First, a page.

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This weekend’s baffling march on Moscow by the Wagner Group of mercenaries ended without any appreciable impact on global energy prices or broader financial markets. Both the West Texas Intermediate and Brent crude benchmarks are essentially unchanged, equity futures look incrementally softer, and the VIX “fear index” is holding near Friday’s post-pandemic lows.

The yen is modestly stronger after Japanese officials stepped up currency jawboning efforts last night, with Masato Kanda, Vice Minister of Finance for International Affairs, warning that exchange rate moves had become “one-sided” and that he wouldn’t “rule out any options” in dealing with it – language that has historically preceded intervention efforts. Japan last conducted yen-buying operations in October, but measures of volatility were far higher at the time, with the yen often moving more than two cents against the dollar through each 24-hour trading cycle.

Other currencies are generally stable, with the dollar inching lower against the Canadian dollar, euro, and Mexican peso in early trading. The pound is fundamentally flat, while an ongoing deterioration in rate differentials is pushing the Chinese yuan lower even as authorities try to stem selling pressure by setting the fix higher and (possibly) instructing state-owned banks to sell dollars.

Instead, inflation – and central bankers talking about inflation – looks set to dominate the week ahead. 

Canada might kick things off tomorrow morning with slightly softer numbers: Consensus estimates suggest that the annual change in headline consumer prices slipped to 3.4 percent in May after April’s surprisingly-hot 4.4 percent print, with declines in gasoline, food, and tangible goods categories helping alleviate pressure. The Bank of Canada’s preferred core measures should moderate on a year-over-year basis as well, but adjustments related to last year’s one-off price increases could make the month-over-month number more valuable to traders and investors. If core price gains remain consistent with a “melt up” in spending activity, markets will raise odds on a second consecutive rate hike at the central bank’s July meeting.

On Wednesday, Jerome Powell will share the stage with Andrew Bailey, Christine Lagarde, and Kazuo Ueda at a European Central Bank forum in Sintra, Portugal. He will almost certainly reiterate last week’s “higher for longer” message, and markets will almost certainly ignore it, with investors remaining convinced that slowing growth and inflation rates will negate the need for further monetary tightening in the autumn months. Bailey might cut a somewhat pitiable figure, outlining the Bank of England’s strategy for navigating an increasingly stagflationary economic landscape. Madame Lagarde will play the consummate politician, exploring the outlook for a central bank riven by widening divisions between policy hawks – who remain worried about “sticky” inflation – and doves – who are growing more concerned about a growth downturn. The Bank of Japan’s Ueda might be the lone outlier,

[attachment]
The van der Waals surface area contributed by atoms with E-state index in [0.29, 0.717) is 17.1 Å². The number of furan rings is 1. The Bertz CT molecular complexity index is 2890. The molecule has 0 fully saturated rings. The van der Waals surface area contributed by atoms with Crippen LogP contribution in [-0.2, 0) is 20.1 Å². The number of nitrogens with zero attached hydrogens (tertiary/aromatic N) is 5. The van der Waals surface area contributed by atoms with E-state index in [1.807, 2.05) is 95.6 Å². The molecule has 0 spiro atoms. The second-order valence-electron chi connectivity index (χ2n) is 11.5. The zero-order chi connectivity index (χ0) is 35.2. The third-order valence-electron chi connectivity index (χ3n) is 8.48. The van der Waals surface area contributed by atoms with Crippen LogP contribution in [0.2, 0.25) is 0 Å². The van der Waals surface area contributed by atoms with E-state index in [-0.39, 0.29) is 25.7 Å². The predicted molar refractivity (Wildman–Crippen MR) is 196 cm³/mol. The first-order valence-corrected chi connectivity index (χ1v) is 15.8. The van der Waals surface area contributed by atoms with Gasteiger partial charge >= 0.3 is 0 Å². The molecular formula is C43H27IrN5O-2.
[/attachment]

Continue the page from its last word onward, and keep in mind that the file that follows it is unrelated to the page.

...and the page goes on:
Consensus estimates suggest Friday’s euro area consumer price index release will show another sharp drop in headline inflation, but core prices might rise once again. Year-over-year headline price gains are seen slipping to 5.6 percent in June from 6.1percent in May – with energy and food price weakness doing most of the heavy lifting – while seasonal tourism-related factors lift core prices to 5.6 percent from 5.3 percent in the prior month. With other measures of underlying pressures showing clear signs of dropping to the downside (most notably, producer price indices) we think the data might overstate inflation risks, making a post-July rate hike marginally less likely.

Later on Friday, the Fed’s preferred inflation indicator – the core personal consumption expenditures index – is expected to hold steady at 0.4 percent month-over-month, with Chair Powell’s pet measure – the so-called “supercore” measure – rising at a similar pace. If recent high-frequency indicators, retail sales volumes, and May’s strong jobs numbers can be believed, consumer spending decelerated from an outsized 0.8-percent gain in April to something closer to 0.2 percent, but incomes might have posted a 0.3-percent increase, supported by rising employment earnings. This mix is unlikely to reduce the odds on a hike at the Fed’s July meeting, and evidence of resilience in consumer demand could keep terminal rate expectations relatively elevated.

Taken in sum, the week’s data releases – coupled with ongoing hawkish messaging from central bankers – should keep currencies in consolidative ranges, with sliding volatility levels and robust carry returns working against the dollar, even as its major rivals fail to gain the momentum needed for an upside breakout.

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Higher for (even) longer